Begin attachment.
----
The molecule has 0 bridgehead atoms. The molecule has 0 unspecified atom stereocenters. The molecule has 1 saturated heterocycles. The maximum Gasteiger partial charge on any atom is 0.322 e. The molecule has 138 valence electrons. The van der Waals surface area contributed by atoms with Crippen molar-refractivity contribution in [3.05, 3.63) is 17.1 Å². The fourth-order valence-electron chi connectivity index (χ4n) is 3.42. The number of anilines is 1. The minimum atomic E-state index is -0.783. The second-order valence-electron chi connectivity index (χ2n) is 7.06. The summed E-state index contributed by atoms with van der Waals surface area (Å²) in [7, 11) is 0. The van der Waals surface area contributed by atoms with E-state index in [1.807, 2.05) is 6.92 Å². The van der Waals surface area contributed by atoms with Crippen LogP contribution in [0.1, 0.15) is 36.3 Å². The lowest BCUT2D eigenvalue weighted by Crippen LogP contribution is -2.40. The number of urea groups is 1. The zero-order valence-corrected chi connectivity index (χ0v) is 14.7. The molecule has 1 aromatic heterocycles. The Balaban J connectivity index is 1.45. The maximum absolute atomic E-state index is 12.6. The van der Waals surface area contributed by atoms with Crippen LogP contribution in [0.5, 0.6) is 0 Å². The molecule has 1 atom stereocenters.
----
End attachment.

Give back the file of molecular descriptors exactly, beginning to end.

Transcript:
The molecule has 0 bridgehead atoms. The molecule has 0 unspecified atom stereocenters. The molecule has 1 saturated heterocycles. The maximum Gasteiger partial charge on any atom is 0.322 e. The molecule has 138 valence electrons. The van der Waals surface area contributed by atoms with Crippen molar-refractivity contribution in [3.05, 3.63) is 17.1 Å². The fourth-order valence-electron chi connectivity index (χ4n) is 3.42. The number of anilines is 1. The minimum atomic E-state index is -0.783. The second-order valence-electron chi connectivity index (χ2n) is 7.06. The summed E-state index contributed by atoms with van der Waals surface area (Å²) in [7, 11) is 0. The van der Waals surface area contributed by atoms with E-state index in [1.807, 2.05) is 6.92 Å². The van der Waals surface area contributed by atoms with Crippen LogP contribution in [0.1, 0.15) is 36.3 Å². The lowest BCUT2D eigenvalue weighted by Crippen LogP contribution is -2.40. The number of urea groups is 1. The zero-order valence-corrected chi connectivity index (χ0v) is 14.7. The molecule has 1 aromatic heterocycles. The Balaban J connectivity index is 1.45. The maximum absolute atomic E-state index is 12.6. The van der Waals surface area contributed by atoms with Crippen LogP contribution in [0.5, 0.6) is 0 Å². The molecule has 1 atom stereocenters.